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Oral Prostanoids for the Mgmt of PH: The Holy Grail or Beraprost Revisited?
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In this presentation reviewing data from recent clinical trials, Dr. Vallerie McLaughlin describes the evolution in the approach to targeting the prostacyclin pathway in the treatment of PAH. Filmed at the 2016 CHEST Annual Meeting.

This transcript is software driven, please understand there may be errors.  Should any inaccuracies or omissions be found, please notify transcripts@MedEdOTG.com for correction.

Hello, I'm Dr. Vallerie McLaughlin, and today we're going to talk about oral prostanoids for the management of pulmonary hypertension. The Holy Grail or Beraprost revisited?
We've been using prostacyclins and their analogs for pulmonary arterial hypertension for two decades now, starting out in the 1990s with parenteral prostacyclins, IV epoprostenol, progressing on to subcutaneous treprostinil, moving on to inhaled therapies, and more recently oral prostacyclin analogs and prostacyclin receptor agonists.

We'll go back to the study of Beraprost, and there were a couple of studies on Beraprost in the early 2000s, and this one was a longer term study. It was a 12 month study, and what we learned was that at three and six months there was an improvement in exercise tolerance, but that tapered off over time, and Beraprost was never further developed for pulmonary arterial hypertension.

Oral treprostinil has more recently been evaluated in a number of trials, including the FREEDOM-M trial, when it was looked at in patients who were not on any background therapy, and it demonstrated a modest but statistically significant improvement in the primary endpoint of six minute hall walk measured at peak. This led to the FDA approval of oral treprostinil. It was also studied in two trials looking at oral treprostinil on top of other therapy, PDE5s, ERAs, or both, and there was no improvement in the primary endpoint of six minute hall walks at 16 weeks in either of those two trials.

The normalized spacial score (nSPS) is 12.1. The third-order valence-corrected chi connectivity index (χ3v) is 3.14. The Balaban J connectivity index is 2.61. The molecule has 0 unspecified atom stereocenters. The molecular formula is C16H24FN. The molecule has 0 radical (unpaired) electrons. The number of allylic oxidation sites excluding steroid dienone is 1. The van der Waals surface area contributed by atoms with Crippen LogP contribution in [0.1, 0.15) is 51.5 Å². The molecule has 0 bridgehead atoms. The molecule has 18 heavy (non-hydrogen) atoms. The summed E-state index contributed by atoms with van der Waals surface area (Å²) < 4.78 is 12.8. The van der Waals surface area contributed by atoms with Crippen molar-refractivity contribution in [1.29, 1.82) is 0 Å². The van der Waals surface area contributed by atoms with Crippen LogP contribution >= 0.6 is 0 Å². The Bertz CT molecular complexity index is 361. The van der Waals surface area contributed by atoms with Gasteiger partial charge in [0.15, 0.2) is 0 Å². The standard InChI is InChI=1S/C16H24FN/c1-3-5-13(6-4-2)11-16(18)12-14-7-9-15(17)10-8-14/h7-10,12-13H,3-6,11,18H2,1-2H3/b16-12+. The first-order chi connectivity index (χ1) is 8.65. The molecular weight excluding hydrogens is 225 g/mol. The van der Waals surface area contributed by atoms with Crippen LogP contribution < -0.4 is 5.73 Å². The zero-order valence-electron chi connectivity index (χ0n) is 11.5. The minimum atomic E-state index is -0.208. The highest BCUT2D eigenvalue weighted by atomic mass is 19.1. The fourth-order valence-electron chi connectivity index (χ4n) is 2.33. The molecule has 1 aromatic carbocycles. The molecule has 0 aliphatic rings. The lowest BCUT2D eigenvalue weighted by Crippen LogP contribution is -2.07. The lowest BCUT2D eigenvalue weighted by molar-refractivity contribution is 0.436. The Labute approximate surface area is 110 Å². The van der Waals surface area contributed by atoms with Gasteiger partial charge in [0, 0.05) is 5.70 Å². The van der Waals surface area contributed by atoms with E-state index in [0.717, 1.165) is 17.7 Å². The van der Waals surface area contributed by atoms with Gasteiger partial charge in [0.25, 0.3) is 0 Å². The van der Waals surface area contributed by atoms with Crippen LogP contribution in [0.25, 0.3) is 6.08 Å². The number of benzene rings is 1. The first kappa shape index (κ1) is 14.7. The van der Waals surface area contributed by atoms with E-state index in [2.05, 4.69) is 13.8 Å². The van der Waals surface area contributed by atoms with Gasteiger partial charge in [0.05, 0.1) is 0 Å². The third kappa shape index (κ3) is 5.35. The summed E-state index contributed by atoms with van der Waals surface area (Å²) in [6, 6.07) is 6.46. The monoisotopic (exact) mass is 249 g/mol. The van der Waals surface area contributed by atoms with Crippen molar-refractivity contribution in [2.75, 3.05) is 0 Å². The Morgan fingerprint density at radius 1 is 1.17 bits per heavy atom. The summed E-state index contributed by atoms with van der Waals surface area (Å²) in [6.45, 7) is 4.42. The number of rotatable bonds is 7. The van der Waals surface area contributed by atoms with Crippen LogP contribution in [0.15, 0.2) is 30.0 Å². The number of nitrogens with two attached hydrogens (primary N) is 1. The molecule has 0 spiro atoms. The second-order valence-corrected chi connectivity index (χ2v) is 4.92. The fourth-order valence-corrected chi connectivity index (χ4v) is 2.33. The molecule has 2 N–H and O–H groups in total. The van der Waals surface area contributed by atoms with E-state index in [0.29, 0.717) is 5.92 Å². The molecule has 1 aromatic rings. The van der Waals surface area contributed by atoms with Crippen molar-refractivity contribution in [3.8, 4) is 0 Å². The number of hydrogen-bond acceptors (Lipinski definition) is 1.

When we think about oral treprostinil, is it the Holy Grail or Beraprost revisited? We can summarize it as saying oral treprostinil monotherapy resulted in a modest improvement in six minute hall walk at the end of 12 weeks, but there were no improvements in any of the secondary endpoints in that trial.

Oral treprostinil on top of background therapy was not effective in the FREEDOM-C or C2 trials at 16 weeks, but of course could it be effective over the longer term at higher doses? We don't know the answer to that question. It does have a potential role in patients who have not responded to parenteral therapy. There's a small case series of patients being transitioned to oral treprostinil from parenteral prostacyclins, but we can sum it up by saying it's neither the Holy Grail nor Beraprost revisited.